If you want to see just how fast a good thing can come to a crashing end … SolarCity Corp. (NASDAQ: SCTY) is supposed to be the new kid on the block, and its shares hit a new all-time high of $52.77 just on Monday. After a double-digit drop, this one is back to $45. Do not feel too bad for those shareholders because, even after this last sudden drop, we have this 2012 IPO up a whopping 275% or so year-to-date from the $11.93 close for 2012.

The Guggenheim Solar (NYSEMKT: TAN) ETF is solar-focused and is still up 1.9% at $26.04 so far on Tuesday, but that is down from a high of $27.87 earlier in the day and up from a 52-week low of $12.60. Even after pulling back from the highs, this ETF is up a whopping 64% year-to-date from the closing price of $15.64 at the end of 2012. Trading volume has been elevated, and even exponentially higher of late. A reverse split has clouded the comparisons back to 2008 when this ETF was created.

There is also the PowerShares WilderHill Clean Energy (NYSEMKT: PBW) ETF, which has a more diversified angle of alternative energy, cleaner energy and conservation, rather than just being solar. This one just hit a new high of $5.87 for the year and shares are up less than 1% at $5.67 as of last look. Even after the pullback, this is up almost 38% year-to-date from the $4.08 close at the end of 2012. Keep in mind that this ETF was above $28 at the peak back to late 2007 and in 2008, but by the end of 2008 it back to less than $10 per share.

If this sounds as though we have the pom-poms out cheering on the solar rally, we actually want investors to consider the risks more than just chasing the gainers. Our first point to make is that when you see articles of this magnitude cheering a great recovery, then perhaps the easy money has already been made. If you want proof of how volatile and wild price moves are expected, an at the money straddle or spread using the June-2013 $55 strike prices in puts and calls would cost you about $8.25 if you tally up both prices. That implies that the stock would have to rise to above $63 or fall to under $47 before the bets pay off.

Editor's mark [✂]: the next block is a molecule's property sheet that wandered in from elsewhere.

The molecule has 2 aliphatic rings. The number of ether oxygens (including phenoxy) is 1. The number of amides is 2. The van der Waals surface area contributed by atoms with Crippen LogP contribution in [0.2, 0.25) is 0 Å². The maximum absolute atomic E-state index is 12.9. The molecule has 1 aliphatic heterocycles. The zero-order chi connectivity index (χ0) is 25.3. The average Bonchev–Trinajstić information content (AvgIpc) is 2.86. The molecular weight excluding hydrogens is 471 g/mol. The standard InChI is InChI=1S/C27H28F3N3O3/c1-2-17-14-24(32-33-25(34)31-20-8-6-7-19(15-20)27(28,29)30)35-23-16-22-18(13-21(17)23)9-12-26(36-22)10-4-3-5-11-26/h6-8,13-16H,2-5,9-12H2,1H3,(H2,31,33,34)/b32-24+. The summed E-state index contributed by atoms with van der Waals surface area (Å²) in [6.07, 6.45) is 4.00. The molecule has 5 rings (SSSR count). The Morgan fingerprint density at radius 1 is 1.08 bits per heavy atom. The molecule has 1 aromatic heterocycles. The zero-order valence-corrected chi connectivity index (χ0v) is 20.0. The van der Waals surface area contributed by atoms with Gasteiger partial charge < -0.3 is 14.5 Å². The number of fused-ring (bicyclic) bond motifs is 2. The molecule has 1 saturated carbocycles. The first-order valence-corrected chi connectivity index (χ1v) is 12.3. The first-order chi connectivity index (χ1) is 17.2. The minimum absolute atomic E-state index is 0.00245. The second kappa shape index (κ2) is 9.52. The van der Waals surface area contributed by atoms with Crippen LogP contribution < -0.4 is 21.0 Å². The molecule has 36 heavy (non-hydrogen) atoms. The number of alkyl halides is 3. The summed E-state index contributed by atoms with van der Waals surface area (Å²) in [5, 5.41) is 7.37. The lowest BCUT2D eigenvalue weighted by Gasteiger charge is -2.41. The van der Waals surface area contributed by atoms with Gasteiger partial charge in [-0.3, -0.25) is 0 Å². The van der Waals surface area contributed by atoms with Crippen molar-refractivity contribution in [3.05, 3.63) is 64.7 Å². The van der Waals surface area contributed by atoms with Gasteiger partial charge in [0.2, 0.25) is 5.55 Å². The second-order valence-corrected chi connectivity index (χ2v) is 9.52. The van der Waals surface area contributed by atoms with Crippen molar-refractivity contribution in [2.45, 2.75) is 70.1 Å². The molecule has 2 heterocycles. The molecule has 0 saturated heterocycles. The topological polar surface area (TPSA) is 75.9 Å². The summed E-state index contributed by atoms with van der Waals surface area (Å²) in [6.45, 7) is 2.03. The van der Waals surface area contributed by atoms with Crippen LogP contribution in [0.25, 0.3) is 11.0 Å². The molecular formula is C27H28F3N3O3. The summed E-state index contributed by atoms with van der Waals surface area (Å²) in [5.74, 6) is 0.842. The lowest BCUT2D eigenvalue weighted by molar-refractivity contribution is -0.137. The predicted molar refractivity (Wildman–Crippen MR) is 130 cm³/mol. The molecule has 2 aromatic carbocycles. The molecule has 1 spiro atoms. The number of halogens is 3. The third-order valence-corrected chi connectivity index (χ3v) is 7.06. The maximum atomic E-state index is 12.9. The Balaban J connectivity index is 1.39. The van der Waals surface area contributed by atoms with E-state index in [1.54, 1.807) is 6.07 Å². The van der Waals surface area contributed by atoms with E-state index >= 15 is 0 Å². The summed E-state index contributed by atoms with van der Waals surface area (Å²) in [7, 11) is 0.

The solar sector moves have been impressive. Make that more than impressive. The problem is that we are in a different valuation world now compared to the bubbles of the past. The partial austerity-driven, tax-credit-expiration world we live in now and the tariffs (trade wars) have changed the landscape to the point that it seems almost incomprehensible that the old bubble days of 2007 and 2008 could return. Some of these companies will continue to go on to do great things in the years ahead. Other solar players may fade into the history books, even after we have seen many bankruptcies in this sector.

Some longer term questions remain. Will solar companies get to form master limited partnerships? Will they become utilities? Is a market cap of almost $5 billion for First Solar crazy, or is it cheap compared to 2007 and 2008? Is Solar City’s $3.5 billion market cap valuing it as the utility of the future? Is much of the volume being driven by short covering? Or is the volume being driven by ETFs influencing the sector?